What functions are served by the opening paragraph?
Cany you describe the physical environment presented in our first view of Jane? What effect does it have on us that we first meet her in this way?
--trapped, oppressed--will be a novel of imprisoned childhood
What are several ways in which we come to know her character?
her intense response to the Red Room
elements of fairy tale in presentation
use of landscape, books, her own declarations
What are some features of Bronte's style and language?
What does the Reeds' behavior to her tell us about Jane's position in the world?
Do you think the Reeds are presented realistically? Who is the meanest of all to her?
stereotype of harsh older woman will reappear
flighty, wealthy, beautiful daughters, compare Blanche Ingram
How does Bessie treat her? What is the purpose of including Bessie at all? Are there other important servant figures in Victorian fiction?
What are some unusual features of Jane's character? Why do the Reeds' dislike her so thoroughly?
uniquely assertive child, sees the good and evil of her world
feels urgency to declare truth and defend herself
What are some unusual features of the setting and plot? What are some recurrent motifs and metaphors? (imagery of reflections, mirrors, dreams, the motif of the stepmother)
What are some recurrent features of landscapes? Interiors? Themes?
What is the supposed date for the setting of this novel, and how can you tell? (Marmion, 1808)
Is Lowood a better place for Jane than the Reed's house had been? Does Jane progress emotionally during her eight years there?
What does the presenentation of Mr. Brocklehurst seem to reveal abouot Charlotte Bronte's attitude toward religion? What kind of religion is she satirizing?
Are Mr. Brocklehurst's family interested in applying his teachings?
What effect does the presentation of Jane's relationship with Miss Temple and Helen Burns have on our perception of her character? What function does Miss Temple serve in Jane's life? What event takes her away from Lowood, and what effect does this have on Jane's future?
Is the character of Helen Burns' well presented? Do you think the reader is expected to sympathize with her? Are the novel's other women well presented?
How is Jane different from Helen in character? (72, 73 86, Helen modeled on one of her dead sisters, Maria). Does Helen accept a Calvinist view of the world? (60)
Does Jane express any religious views? What does she believe about heaven (86, doubts its existence) and what does Helen believe?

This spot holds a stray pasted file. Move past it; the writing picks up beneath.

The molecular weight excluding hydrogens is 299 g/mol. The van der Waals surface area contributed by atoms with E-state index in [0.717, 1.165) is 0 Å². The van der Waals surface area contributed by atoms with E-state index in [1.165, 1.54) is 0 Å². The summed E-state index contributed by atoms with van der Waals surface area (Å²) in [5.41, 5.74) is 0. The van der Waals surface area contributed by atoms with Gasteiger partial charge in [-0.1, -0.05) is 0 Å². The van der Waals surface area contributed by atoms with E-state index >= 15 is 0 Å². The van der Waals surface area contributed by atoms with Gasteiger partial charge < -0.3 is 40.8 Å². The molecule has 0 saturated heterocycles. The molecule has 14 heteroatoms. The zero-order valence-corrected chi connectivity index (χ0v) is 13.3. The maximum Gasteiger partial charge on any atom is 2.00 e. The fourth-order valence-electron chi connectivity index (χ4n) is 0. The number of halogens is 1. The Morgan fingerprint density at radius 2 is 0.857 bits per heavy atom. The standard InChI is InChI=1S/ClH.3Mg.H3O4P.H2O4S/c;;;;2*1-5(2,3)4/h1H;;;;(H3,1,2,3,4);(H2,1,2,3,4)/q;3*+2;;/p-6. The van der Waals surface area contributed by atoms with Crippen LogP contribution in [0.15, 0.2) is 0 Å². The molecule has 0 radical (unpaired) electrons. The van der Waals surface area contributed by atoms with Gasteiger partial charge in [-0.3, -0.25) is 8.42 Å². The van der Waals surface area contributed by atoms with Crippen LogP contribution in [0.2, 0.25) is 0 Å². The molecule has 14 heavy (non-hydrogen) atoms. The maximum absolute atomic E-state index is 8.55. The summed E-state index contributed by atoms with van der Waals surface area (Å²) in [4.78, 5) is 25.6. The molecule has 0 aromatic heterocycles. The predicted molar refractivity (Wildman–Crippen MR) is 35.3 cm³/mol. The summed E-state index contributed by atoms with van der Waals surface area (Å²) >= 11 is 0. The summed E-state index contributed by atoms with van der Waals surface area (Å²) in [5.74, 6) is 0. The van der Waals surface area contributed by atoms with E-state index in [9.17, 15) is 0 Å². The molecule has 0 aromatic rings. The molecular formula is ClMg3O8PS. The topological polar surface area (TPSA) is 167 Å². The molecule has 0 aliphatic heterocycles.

How do the biblical allusions reinforce or distract from the novel's themes and tone?
What are some psychological unifying devices of the book?
metaphor of Jane as bird
series of step-mother, mother, sister figures; she finally finds sisters and becomes a mother
theme of Jane as a lost child
artistic projections, signature on painting, motif of truth in art
repeated return to childhood, protagonist must start again
rupture of reality by passion/ dream/ nightmare/ art
rupture of dream by unpleasant reality, of unpleasant reality by dreams
tripartite structure of book, gains followed by losses, finds love and loses it
must wander and be tested, then return
sequence of melodramatic events rendered credible by detail
intense concentration on pursuit of love and family
motifs of guilt, secrecy, disguise and unveiling
What are some hints of the future in the novel's opening sections?
some hints of Eyre relations from Bessie
Do you feel Mr. Rochester is realistically or consistently presented?
What seems to be the relationship between the physical environment and the emotions experienced by Jane at Thornfield?
What causes her to take a walk the day she meets Rochester? Why are there eleven chapters of pereparation before the hero enters the novel? (89) What is the effect of such a delay?
Is there anything in Jane's first encounter with Rochester which anticipates the future nature of their relationship?
What does the narrator emphasize in Jane's first presentation of Rochester? What does she like about his appearance? Why is so much attention devoted to his appearance? (128, unusual in a woman's novel to describe a man so fully)
Why is Rochester's alleged ugliness actually comforting to her? (121)
new fictional ideal, hero interesting rather than handsome
Jane can identify with an ordinary looking man
Throughout this section, what is the relation between the narrative voice and that of Jane?
What purpose do Miss Fairfax and Adele serve in the story?
Is Jane indirect in expressing her attraction to Mr. Rochester? (126, no)
How is dress used symbolically to express Jane's emotions toward herself and Rochester? (127, reluctant to seem interested, later very eager, still attached to plain dresses she can afford)
How is the conversation between the two of them indicative of their future relationship? What is the purport of their discussion of presents? (129) Of their later discussion of pleasure and his right to obtain it? (146, chapter 14)
What are his questions and observations of her background intended to show? (130 ff, immediate affinity, intelligent sparing and preachments, he analyzes her problem, her life has been that of a nun)
What are we intended to deduce from Rochester's statement that she is a fairy? (130, elfish, 135)
What do Jane's drawings reveal about her character? (135, seem to show psychological progress)
Does Jane receive any hints that something is unclear about Mr. Rochester's past? (137)
In chapter 14, what does Mr. Rochester's treatment of Adele reveal about his character? Are we expected to approve?
What are some things Rochester and Jane have in common?
How do we know he's quite interested in Jane?
asks if she thinks he is handsome! 140
self-consciousness and defensivenss of his narration, 141